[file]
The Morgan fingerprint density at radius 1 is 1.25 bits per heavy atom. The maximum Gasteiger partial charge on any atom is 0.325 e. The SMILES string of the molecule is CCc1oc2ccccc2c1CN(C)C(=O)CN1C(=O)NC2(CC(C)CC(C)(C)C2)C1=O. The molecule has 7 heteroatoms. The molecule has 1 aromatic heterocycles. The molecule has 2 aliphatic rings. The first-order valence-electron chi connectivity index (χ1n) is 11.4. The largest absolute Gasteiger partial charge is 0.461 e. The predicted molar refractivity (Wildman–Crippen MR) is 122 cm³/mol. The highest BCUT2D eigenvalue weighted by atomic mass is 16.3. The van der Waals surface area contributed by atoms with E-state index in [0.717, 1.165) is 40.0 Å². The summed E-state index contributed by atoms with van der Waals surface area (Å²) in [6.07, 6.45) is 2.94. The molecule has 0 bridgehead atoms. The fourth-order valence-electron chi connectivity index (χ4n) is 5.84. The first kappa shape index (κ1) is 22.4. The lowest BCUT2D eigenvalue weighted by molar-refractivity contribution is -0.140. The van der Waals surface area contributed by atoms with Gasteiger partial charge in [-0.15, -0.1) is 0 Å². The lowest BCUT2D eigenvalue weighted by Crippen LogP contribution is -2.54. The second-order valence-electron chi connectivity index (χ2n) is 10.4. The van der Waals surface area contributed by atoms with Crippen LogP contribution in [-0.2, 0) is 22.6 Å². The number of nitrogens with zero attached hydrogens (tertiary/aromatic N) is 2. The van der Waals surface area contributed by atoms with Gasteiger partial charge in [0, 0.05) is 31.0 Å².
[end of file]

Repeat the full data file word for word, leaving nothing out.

The Morgan fingerprint density at radius 1 is 1.25 bits per heavy atom. The maximum Gasteiger partial charge on any atom is 0.325 e. The SMILES string of the molecule is CCc1oc2ccccc2c1CN(C)C(=O)CN1C(=O)NC2(CC(C)CC(C)(C)C2)C1=O. The molecule has 7 heteroatoms. The molecule has 1 aromatic heterocycles. The molecule has 2 aliphatic rings. The first-order valence-electron chi connectivity index (χ1n) is 11.4. The largest absolute Gasteiger partial charge is 0.461 e. The predicted molar refractivity (Wildman–Crippen MR) is 122 cm³/mol. The highest BCUT2D eigenvalue weighted by atomic mass is 16.3. The van der Waals surface area contributed by atoms with E-state index in [0.717, 1.165) is 40.0 Å². The summed E-state index contributed by atoms with van der Waals surface area (Å²) in [6.07, 6.45) is 2.94. The molecule has 0 bridgehead atoms. The fourth-order valence-electron chi connectivity index (χ4n) is 5.84. The first kappa shape index (κ1) is 22.4. The lowest BCUT2D eigenvalue weighted by molar-refractivity contribution is -0.140. The van der Waals surface area contributed by atoms with Gasteiger partial charge in [-0.15, -0.1) is 0 Å². The lowest BCUT2D eigenvalue weighted by Crippen LogP contribution is -2.54. The second-order valence-electron chi connectivity index (χ2n) is 10.4. The van der Waals surface area contributed by atoms with Crippen LogP contribution in [-0.2, 0) is 22.6 Å². The number of nitrogens with zero attached hydrogens (tertiary/aromatic N) is 2. The van der Waals surface area contributed by atoms with Gasteiger partial charge in [0, 0.05) is 31.0 Å².